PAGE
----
The feature is disabled by default, but you can turn it on via Settings –> Siri & Search –> Automatically Send Messages. When toggled on, you can disable automatic sending when connected to headphones or CarPlay, and Siri would require confirmation before sending in those instances. Note that Type to Siri will not auto-send messages.
Siri may still ask you if you want to cancel or send it, but it will automatically send it if you don’t say anything within about five seconds. The countdown will appear visually on the “Send” button in Siri’s interface.
Siri has another cool feature in iOS and iPadOS 16: inserting emoji into messages. So when you want to use an emoji in a message you’re dictating to Siri, speak the emoji’s name, like “smiley face” or “heart,” followed by “emoji,” and Siri will understand.
This feature only works on iPhone and iPad models with at least an A12 Bionic chip. It’s available in various languages, including Cantonese (Hong Kong), English (Australia, Canada, India, UK, U.S.), French (France), German (Germany), Japanese (Japan), Mandarin Chinese (China mainland, Taiwan), and Spanish (Mexico, Spain, U.S.).
Starting in iOS and iPadOS 15, you could use Spotlight Search on your Home Screen to find images in your Photos app by location, people, scenes, animals, cars, and other things. You could even type in a contact name to see photos from your conversation in Messages.
In iOS and iPadOS 16, the image search in Spotlight expands to more apps, including Files, Notes, and Messages. You can search by all the same topics and even look for the text in images. So if you search for “photos cat,” you should see results from Messages alongside Photos and web picture recommendations — without having to add a contact’s name.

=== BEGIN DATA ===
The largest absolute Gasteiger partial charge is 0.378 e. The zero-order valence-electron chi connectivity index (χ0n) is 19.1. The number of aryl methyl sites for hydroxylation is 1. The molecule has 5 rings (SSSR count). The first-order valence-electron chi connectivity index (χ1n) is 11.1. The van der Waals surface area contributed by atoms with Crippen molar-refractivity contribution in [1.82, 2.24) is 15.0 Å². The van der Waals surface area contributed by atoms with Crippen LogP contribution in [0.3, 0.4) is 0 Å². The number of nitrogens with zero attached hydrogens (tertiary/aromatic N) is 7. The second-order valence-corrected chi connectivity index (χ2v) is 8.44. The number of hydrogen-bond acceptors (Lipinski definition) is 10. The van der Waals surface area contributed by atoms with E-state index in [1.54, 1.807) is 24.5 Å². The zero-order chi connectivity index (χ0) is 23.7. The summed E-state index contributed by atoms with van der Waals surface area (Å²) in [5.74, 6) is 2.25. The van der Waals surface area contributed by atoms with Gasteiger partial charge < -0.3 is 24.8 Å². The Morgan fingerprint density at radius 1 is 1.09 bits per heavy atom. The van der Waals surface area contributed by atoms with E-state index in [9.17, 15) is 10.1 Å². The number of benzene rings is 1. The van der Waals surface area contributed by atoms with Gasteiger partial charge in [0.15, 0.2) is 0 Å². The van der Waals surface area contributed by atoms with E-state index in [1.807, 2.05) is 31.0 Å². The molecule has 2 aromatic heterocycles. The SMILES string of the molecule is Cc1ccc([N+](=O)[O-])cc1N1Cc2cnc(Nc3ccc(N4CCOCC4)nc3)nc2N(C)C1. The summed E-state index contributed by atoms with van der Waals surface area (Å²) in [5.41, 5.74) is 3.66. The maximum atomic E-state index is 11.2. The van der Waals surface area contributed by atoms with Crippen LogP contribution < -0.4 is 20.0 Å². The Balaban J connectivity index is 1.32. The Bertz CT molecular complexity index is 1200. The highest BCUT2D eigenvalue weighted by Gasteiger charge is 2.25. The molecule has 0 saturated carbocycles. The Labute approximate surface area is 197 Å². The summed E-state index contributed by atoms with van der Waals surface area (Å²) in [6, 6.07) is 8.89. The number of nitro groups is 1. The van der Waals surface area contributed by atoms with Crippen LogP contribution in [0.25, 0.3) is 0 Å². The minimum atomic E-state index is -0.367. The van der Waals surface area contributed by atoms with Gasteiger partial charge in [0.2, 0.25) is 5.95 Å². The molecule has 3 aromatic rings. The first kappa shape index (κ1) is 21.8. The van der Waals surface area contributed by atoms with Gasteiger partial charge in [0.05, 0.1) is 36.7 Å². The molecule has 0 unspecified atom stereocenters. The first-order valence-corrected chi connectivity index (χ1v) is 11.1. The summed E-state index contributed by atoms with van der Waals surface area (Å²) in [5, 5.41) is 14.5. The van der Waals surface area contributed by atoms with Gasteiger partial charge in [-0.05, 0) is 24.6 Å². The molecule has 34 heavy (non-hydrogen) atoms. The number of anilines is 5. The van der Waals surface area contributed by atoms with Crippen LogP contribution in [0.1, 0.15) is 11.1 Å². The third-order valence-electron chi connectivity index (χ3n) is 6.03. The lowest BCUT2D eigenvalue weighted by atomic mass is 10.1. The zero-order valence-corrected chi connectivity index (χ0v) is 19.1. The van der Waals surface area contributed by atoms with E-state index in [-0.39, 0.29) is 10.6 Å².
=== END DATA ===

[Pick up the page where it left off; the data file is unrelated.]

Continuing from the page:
It only searches local files on your device, and Live Text photo search is only available on iPhone and iPad models with at least an A12 Bionic chip.
Apple makes managing Screen Time requests more straightforward in iOS and iPadOS 16. If you’re a parent or guardian, all Screen Time requests from your children will appear in the Messages app. You can immediately approve or decline requests to allow more time in an app, authorize a purchase, and so on without having to open the Settings app.
You can customize every focus except “Driving” in iOS and iPadOS 16 to filter unwanted content such as specific calendars, emails, and Safari tabs. You can also add a focus filter to include or exclude conversations in Messages from select contacts.
When the focus is enabled, a new bar will appear at the top of the chats list in Messages to let you know it’s filtering content by your focus. You can hit “Turn Off” if you want to see all conversations, and you can always hit “Turn On” to filter the messages again.
One complaint some users had with the Focus feature in iOS and iPadOS 15 was that you couldn’t easily change if someone could see your focus status. That’s no longer an issue. If you no longer want to share your focus status with people, you can change it in the chat thread’s details view. It’s a bit buggy right now, but it’ll hopefully improve as the betas progress.
In iOS and iPadOS 16, you can choose from the quick actions where you want to open some link types. For example, you can choose to open an iCloud link for a shortcut in Safari or the Shortcuts app. Before, you would just see “Open Link” with the Safari icon.
Only a few link types appear to work with this feature right now. For example, I can see options to open a podcast’s RSS feed in either Podcasts or Safari, as well as a non-rich link to a specific episode, but not for rich links or show links. It’s also unclear if this feature will work with third-party apps.
Starting with iOS 16, you can securely share a key for a car, home, or office stored in your iPhone’s Wallet via Messages and other platforms like Mail and WhatsApp. This option will only be available with apps that include Wallet support.